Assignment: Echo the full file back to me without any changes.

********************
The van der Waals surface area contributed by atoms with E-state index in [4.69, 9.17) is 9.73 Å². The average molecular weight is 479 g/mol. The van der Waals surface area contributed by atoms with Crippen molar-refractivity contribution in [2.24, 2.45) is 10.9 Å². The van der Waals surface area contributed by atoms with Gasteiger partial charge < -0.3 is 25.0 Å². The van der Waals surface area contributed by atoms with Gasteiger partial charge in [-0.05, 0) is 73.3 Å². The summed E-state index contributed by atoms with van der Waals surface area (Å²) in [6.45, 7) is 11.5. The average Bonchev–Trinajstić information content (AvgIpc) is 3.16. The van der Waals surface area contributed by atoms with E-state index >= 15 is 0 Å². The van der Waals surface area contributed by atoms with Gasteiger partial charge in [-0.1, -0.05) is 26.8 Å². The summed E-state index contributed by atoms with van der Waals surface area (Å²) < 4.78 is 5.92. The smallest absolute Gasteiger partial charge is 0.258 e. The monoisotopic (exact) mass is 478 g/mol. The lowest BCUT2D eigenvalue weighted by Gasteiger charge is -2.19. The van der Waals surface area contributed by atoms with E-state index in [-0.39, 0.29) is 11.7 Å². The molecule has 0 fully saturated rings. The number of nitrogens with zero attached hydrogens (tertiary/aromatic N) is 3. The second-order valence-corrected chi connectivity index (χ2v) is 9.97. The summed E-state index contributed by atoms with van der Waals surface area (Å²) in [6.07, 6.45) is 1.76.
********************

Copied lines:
The van der Waals surface area contributed by atoms with E-state index in [4.69, 9.17) is 9.73 Å². The average molecular weight is 479 g/mol. The van der Waals surface area contributed by atoms with Crippen molar-refractivity contribution in [2.24, 2.45) is 10.9 Å². The van der Waals surface area contributed by atoms with Gasteiger partial charge < -0.3 is 25.0 Å². The van der Waals surface area contributed by atoms with Gasteiger partial charge in [-0.05, 0) is 73.3 Å². The summed E-state index contributed by atoms with van der Waals surface area (Å²) in [6.45, 7) is 11.5. The average Bonchev–Trinajstić information content (AvgIpc) is 3.16. The van der Waals surface area contributed by atoms with E-state index >= 15 is 0 Å². The van der Waals surface area contributed by atoms with Gasteiger partial charge in [-0.1, -0.05) is 26.8 Å². The summed E-state index contributed by atoms with van der Waals surface area (Å²) < 4.78 is 5.92. The smallest absolute Gasteiger partial charge is 0.258 e. The monoisotopic (exact) mass is 478 g/mol. The lowest BCUT2D eigenvalue weighted by Gasteiger charge is -2.19. The van der Waals surface area contributed by atoms with E-state index in [-0.39, 0.29) is 11.7 Å². The molecule has 0 fully saturated rings. The number of nitrogens with zero attached hydrogens (tertiary/aromatic N) is 3. The second-order valence-corrected chi connectivity index (χ2v) is 9.97. The summed E-state index contributed by atoms with van der Waals surface area (Å²) in [6.07, 6.45) is 1.76.